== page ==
There are several unique forces shaping the current Federal Reserve. Among them are:
1.) A Chief Executive willing to deny facts as manner of being, not simply for political gain.
2.) The rise of MMT.
MMT states that a government that can create its own money, such as the United States:
Cannot default on debt denominated in its own currency;
Can pay for goods, services, and financial assets without a need to collect money in the form of taxes or debt issuance in advance of such purchases;
Is limited in its money creation and purchases by inflation, which accelerates once the economic resources (i.e., labor and capital) of the economy are utilized at full employment;
Can control inflation by taxation and bond issuance, which remove excess money from circulation, although the political will to do so may not always exist;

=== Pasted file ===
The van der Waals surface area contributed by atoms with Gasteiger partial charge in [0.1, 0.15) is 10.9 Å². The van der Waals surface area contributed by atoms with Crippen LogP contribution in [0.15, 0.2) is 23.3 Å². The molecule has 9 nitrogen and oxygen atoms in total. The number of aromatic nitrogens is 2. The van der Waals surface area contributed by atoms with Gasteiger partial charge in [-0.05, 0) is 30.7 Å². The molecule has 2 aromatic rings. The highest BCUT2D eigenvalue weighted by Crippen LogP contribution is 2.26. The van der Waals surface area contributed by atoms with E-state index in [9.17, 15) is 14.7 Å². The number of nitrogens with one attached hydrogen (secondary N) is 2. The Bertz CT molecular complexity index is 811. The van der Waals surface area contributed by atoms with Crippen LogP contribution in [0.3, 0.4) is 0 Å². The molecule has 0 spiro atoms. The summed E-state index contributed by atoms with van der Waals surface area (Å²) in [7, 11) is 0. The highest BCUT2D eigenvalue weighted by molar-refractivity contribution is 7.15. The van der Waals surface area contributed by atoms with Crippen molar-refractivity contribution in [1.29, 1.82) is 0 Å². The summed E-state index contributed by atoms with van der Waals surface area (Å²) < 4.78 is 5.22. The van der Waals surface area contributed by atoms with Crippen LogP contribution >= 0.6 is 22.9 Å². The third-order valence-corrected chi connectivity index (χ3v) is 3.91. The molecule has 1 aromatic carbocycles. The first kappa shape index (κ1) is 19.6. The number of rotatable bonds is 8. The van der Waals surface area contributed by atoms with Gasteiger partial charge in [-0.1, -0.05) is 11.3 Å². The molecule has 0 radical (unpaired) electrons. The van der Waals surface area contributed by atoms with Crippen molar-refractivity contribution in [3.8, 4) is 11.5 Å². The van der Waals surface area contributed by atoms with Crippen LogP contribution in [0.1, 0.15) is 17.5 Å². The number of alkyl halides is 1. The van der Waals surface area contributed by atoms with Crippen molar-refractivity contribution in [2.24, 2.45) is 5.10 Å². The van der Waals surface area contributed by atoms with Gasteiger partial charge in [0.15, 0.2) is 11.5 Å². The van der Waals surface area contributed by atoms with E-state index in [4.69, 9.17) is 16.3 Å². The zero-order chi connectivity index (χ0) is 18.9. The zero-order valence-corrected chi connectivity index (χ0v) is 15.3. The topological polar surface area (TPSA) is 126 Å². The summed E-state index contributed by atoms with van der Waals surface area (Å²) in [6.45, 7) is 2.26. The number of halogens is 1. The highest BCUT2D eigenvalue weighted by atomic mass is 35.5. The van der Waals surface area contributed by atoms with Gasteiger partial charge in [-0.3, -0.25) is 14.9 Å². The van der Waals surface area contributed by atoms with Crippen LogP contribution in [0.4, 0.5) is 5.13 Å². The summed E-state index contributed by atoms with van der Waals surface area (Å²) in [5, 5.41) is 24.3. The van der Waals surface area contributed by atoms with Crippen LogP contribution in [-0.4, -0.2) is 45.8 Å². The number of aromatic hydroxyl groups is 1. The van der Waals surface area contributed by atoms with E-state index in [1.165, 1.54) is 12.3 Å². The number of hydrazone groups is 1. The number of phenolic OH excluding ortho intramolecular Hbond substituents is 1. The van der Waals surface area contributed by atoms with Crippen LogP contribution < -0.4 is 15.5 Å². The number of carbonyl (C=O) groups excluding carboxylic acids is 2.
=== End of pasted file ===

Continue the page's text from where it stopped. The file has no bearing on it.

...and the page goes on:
Does not need to compete with the private sector for scarce savings by issuing bonds. These tenets challenge the mainstream economics view that government spending should be funded a priori by taxes and debt issuance. MMT asks in effect: “Why not create the money to buy what we think is important, and then raise taxes or issue bonds when we get inflation?”
The first four MMT tenets are not in conflict with mainstream economics in terms of how money creation is executed and inflation works. For example, as former Fed Chair Alan Greenspan said, “The United States can pay any debt it has because we can always print money to do that. So there is zero probability of default.” However, MMT disagrees with mainstream economics about the fifth tenet in terms of impact on interest rates.
3.) A decade of financial repression/distortion
4.) Macro trend change in demographics
We do not know where this is going, but it promises future opportunities in volatility.